The government argues that the Aboriginal community has historically been more prone to abuses of welfare payments, especially through problems with alcohol and that they were therefore bound to feature more prominently in any system designed to change the way such income is spent.

    Whether or not the scheme is racist, Paddy Gibson, a researcher at the University of Technology in Sydney, says there are doubts over whether it is having the desired effect.

    “There’s no evidence that there’s less gambling in the Northern Territory. There’s no evidence there’s less drinking in the Northern Territory. Actually a lot of communities that I talk to believe there’s more alcoholism now,” he said.

    Jenny Macklin, the Minister for Families, disagrees.

    “It’s an additional tool to help families better manage their money in the interests of their children – to make sure that welfare payments are spent on the essentials of life,” she told the ABC television network.

    “We’ve had it now operating for a few years; we know that it’s helpful. The individual stories are very positive.”

    There are many people on the scheme who would support that view.

    One of them is Karen Tremain, a single mother-of-two in the western city of Perth who suffered from depression and receives a disability allowance. She volunteered to take a Basics card.

    “It’s the best thing I’ve ever done,” she said. “Without income management we would probably have lost the house and we would have been on the streets. Now I know what money I have and I’ve even built up a little in the kitty to spend on a holiday.”

    Unlike Barbara, Karen sees no indignity in using the card. “No, I don’t feel stigmatised. So many shops take them now, I look and act like every other shopper,” she said.
    ‘Individual responsibility’

    When the government announced it was expanding the scheme to much of Australia, it prompted street protests in one low-income Sydney suburb.

    Paddy Gibson, the university researcher, joined the activists against the cards.

    “We think that the imposition of income management has the potential to make that person’s life harder, to make that person’s life worse,” he said.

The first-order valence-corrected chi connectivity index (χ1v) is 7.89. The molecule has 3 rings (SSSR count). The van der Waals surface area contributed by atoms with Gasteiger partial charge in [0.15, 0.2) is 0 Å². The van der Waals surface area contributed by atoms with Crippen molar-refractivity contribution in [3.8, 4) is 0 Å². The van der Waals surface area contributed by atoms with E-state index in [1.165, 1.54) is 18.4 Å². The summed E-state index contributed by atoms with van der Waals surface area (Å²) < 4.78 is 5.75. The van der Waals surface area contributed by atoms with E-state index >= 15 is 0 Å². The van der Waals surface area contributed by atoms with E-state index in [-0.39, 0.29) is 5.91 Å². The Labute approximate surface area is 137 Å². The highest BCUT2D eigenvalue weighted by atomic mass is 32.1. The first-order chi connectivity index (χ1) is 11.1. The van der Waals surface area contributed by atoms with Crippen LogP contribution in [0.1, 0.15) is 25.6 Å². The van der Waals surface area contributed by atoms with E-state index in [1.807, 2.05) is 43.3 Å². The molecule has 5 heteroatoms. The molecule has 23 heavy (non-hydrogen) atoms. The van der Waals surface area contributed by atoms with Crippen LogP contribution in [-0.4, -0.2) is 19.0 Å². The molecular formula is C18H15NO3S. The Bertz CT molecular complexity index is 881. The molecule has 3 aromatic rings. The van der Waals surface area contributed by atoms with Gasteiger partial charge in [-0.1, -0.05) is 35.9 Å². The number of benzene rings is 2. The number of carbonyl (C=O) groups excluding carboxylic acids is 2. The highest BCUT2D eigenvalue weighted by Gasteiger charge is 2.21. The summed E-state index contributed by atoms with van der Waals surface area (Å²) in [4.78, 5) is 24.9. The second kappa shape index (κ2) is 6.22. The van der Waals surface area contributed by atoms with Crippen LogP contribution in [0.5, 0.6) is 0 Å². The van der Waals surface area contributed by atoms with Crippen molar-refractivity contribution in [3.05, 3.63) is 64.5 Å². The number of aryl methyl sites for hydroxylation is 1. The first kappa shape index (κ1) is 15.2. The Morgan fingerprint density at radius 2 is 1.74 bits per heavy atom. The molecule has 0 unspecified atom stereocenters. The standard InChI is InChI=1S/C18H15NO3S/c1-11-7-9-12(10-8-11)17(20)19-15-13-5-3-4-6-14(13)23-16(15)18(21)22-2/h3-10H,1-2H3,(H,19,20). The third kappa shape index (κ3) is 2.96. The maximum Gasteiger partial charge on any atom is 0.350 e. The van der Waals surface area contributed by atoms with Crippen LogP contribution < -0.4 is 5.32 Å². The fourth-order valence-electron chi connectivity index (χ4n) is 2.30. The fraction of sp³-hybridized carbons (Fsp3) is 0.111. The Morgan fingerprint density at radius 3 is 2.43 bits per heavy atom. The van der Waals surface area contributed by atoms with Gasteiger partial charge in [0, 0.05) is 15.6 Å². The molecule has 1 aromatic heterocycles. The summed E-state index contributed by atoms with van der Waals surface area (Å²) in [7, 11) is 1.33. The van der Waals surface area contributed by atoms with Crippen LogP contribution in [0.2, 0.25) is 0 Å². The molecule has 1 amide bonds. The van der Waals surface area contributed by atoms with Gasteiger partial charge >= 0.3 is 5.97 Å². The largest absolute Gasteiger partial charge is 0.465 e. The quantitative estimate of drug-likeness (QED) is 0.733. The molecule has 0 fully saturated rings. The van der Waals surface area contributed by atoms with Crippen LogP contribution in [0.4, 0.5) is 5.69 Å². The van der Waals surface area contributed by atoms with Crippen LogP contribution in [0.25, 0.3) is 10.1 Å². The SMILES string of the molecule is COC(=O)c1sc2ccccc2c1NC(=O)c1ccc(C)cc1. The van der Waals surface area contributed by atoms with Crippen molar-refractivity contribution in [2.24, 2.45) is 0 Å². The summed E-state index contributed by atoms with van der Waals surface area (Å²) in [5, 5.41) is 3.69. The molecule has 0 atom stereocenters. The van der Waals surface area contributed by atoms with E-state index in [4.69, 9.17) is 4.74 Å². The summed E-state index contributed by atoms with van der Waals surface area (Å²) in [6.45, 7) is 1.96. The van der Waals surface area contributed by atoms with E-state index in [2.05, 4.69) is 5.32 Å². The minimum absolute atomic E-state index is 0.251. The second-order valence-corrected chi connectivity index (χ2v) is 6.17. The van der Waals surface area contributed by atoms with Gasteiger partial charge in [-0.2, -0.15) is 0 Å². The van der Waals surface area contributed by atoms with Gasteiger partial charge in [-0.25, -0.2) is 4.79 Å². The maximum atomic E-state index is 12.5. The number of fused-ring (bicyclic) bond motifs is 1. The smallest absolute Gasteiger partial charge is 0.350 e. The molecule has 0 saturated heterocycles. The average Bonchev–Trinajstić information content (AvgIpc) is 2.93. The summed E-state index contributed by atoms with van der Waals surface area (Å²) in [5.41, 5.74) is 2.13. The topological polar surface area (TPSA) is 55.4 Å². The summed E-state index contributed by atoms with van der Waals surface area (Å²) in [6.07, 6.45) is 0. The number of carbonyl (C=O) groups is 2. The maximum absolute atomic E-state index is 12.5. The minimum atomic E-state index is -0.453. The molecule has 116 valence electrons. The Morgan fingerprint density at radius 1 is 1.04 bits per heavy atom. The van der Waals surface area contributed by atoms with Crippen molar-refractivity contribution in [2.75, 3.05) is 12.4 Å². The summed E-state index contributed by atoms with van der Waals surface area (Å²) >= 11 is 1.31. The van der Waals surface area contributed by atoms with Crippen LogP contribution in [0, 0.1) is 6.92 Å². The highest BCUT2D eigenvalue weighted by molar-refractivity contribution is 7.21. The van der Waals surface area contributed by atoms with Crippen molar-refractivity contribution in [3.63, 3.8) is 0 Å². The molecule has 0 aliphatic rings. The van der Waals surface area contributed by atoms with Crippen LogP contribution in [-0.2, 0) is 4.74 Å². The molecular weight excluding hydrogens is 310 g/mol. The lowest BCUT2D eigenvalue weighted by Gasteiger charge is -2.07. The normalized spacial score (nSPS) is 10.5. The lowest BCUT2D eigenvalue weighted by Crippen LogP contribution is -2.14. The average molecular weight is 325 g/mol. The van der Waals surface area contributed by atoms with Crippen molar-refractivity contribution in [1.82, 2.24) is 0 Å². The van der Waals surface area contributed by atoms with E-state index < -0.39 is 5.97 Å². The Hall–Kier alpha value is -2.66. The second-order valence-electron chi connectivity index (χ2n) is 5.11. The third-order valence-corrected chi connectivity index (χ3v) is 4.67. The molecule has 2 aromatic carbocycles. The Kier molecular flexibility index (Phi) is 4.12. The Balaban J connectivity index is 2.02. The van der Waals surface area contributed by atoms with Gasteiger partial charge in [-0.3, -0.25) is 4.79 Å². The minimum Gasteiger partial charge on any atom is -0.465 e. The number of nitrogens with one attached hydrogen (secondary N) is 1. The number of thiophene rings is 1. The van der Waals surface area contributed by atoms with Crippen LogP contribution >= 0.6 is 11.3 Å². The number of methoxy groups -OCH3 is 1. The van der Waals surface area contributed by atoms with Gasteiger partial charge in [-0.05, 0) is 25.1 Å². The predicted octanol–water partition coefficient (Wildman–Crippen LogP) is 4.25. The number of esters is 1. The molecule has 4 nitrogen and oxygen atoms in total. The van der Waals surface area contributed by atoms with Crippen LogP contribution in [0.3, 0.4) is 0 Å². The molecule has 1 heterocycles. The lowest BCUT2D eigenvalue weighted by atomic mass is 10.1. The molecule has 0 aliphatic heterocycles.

He said people had been left begging the authorities to transfer money so they could buy things like jeans from shops that were not on the scheme.

    But the government is determined to expand the use of the cards.

    “Welfare should not be a destination or a way of life. The government is committed to progressively reforming the welfare system to foster individual responsibility,” said Jenny Macklin, the families minister.

    Basics cards go much further than other government welfare programmes around the world.

    The American Food Stamps scheme (renamed SNAP in 2008 in part to address the stigma associated with food stamps) is perhaps the closest equivalent.

    Other countries have punitive measures, reducing or suspending payments if an individual fails to meet specific responsibilities, like enrolling children in school.

    But none of these equates to Australia’s more holistic approach.

    The Basics card imposes spending discipline on people across vast areas of their lives, removing a large degree of choice.

    For many, that breaches an important philosophical principle in the relationship between state and citizen.

    Basics Card

    Can buy:

    Food, clothes, health items, furniture, fuel

    Can’t buy:

    Alcohol, gambling, tobacco, gift vouchers, pornography

    Article here.


    August 21, 2012 at 10:20 pm

    • Hello “BBC”

      Yes, but not only in Australia – the “Welfare Credit Card” is about to happen in this country:

      “Conservative-run Kensington and Chelsea council in London is proposing to issue credit-card style vouchers – or “gift cards” – in lieu of crisis loans, enabling recipients to buy items at certain shops, likely to be big retailers such as Tesco, Argos and Sainsbury’s. Some councils will put blocks on the cards preventing the purchase of alcohol and cigarettes. . .”

      See the full details on this link:



      August 23, 2012 at 8:22 am

      • This deserves broadcasting.

        I bet there’s some little sneak making a tidy profit out of this scheme.

        Andrew Coates

        August 23, 2012 at 12:50 pm

  5. I see some naughty person (blush!) has reported A4greed to the ASA which has decided to uphold the complaint. The Guardian and Express report the story. Adjudication available on ASA website. Hope Enemma’s enjoying her cornflakes (may be porridge soon?).
    Anyone else see anything on a pimp’s website worthy of complaint then it can be done (free and anonymously) by using the ASA website


    August 22, 2012 at 8:42 am

    • You’ve just beaten me to it, Gissajob, on The Guardian’s report about A4E:


      It’s about time someone legally challenged A4E’s pretentious advertised claim to be “a social purpose company with one sole aim. To improve people’s lives around the world. We [A4E] do this by helping them find work, skills, direction – or whatever it is they need.”

      Meanwhile, have a look at this story:


      Interesting to note that the Daily Mail were not accepting readers comments on that story right from the start for “legal reasons”!


      August 22, 2012 at 10:12 am

      • The ASA said: “Whilst we noted the ad made clear it was A4e’s intention to improve people’s lives by helping them secure employment or develop skills, we were concerned that individuals would understand the claim to mean A4e was a not-for-profit organisation.

        Realy? What people need to improve their lives is the existence of an adequate level of proper paid jobs. Anything else is mere sales talk aimed at making profit.

        Jobs are not generated by the Welfare-to-Work Industry – only profit at the expense of vulnerable unemployed people who are being savagely sanctioned at every turn. What a cruel juxtaposition that is.